The protests that have occurred across the country are linked through a common refrain. There is a sentiment of powerlessness that is in the streets. The fact that a commonly repeated chant is “Black Lives Matter” points to the fact that many African Americans feel the system does not value their lives. When considered through this lens of feeling powerless, the words of Dr. Martin Luther King’s 1968 speech “The Other America” sound more like prophecy than like observations of his time:
“It is not enough for me to stand before you tonight and condemn riots. It would be morally irresponsible for me to do that without, at the same time, condemning the contingent, intolerable conditions that exist in our society. These conditions are the things that cause individuals to feel that they have no other alternative than to engage in violent rebellions to get attention. And I must say tonight that a riot is the language of the unheard.”
Throughout the responses to the Ferguson non-indictment, there are continued calls for protests to be non-violent and peaceful. While there repeatedly have been non-violent protests throughout this country’s history, the violent protests themselves may be just as integral to achieving the changes so many people want. Granted, nobody wants to see businesses being burned to the ground; but this is the unfortunate result of policies that leave people feeling powerless. If “liberal” leaders do not want to see riots, then they, as the ones who claim to represent the poor and working class, should do more to make sure the poor and working class people of this country are being heard. The fact that buildings and property are being destroyed is indicative of the larger problems Democratic party leaders are either unable or unwilling to resolve. If it is the former, then the political, legal, and social structures in place demand fundamental change. If it is the latter, then liberals need to find new leaders. If systems of law and order actually worked to treat everyone equally, then violent riots or looting would not happen as frequently.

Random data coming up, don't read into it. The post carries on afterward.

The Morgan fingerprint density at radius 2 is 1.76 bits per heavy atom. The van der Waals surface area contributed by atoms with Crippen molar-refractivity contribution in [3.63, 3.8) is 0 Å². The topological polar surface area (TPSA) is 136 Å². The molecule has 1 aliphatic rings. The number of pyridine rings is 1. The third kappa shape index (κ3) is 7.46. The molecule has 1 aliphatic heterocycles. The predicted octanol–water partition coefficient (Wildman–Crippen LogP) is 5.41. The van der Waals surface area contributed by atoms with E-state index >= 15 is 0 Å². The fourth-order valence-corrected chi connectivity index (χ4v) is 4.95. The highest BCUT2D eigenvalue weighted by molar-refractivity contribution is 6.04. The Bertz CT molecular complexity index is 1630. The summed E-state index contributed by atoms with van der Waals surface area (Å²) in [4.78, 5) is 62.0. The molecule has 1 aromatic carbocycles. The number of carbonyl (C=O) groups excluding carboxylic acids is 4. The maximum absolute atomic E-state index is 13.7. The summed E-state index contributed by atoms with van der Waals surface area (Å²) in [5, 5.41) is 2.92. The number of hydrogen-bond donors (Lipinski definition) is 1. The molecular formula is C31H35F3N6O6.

The process of finding that leadership is already underway. Even with the relative silence coming from “liberal” leaders, actions are being taken to highlight the injustices of the system. In addition to the actions of people who recall the civil rights struggles of the 1960s, a whole new generation of activists is being awakened (albeit rudely) to the injustices of our 21st century society. As these leaders continue to organize their own actions and efforts, the main issue is still one of figuring out what should be done next.
What happened in Ferguson is indicative of the problem America still faces when it comes to race relations. However, over the course of the four months since Michael Brown was shot, discussions were also raised on the militarization of the police, the idea of community policing, and the question of whether police officers are above the law. With the grand jury’s decision now public, these discussions need to continue while also making room for the new discussions on the broken nature of our court system, the failure of leadership within our two-party system, and the effort to revitalize a democracy that has been continuing its drift towards oligarchy. It is my sincere hope that the protests, the passions, and the outrage continue to drive this discussion forward. In the meantime, those who have the legislative authority to change things should start engaging this movement, because it seems unlikely that this systemic frustration is going away; especially as the injustices continue.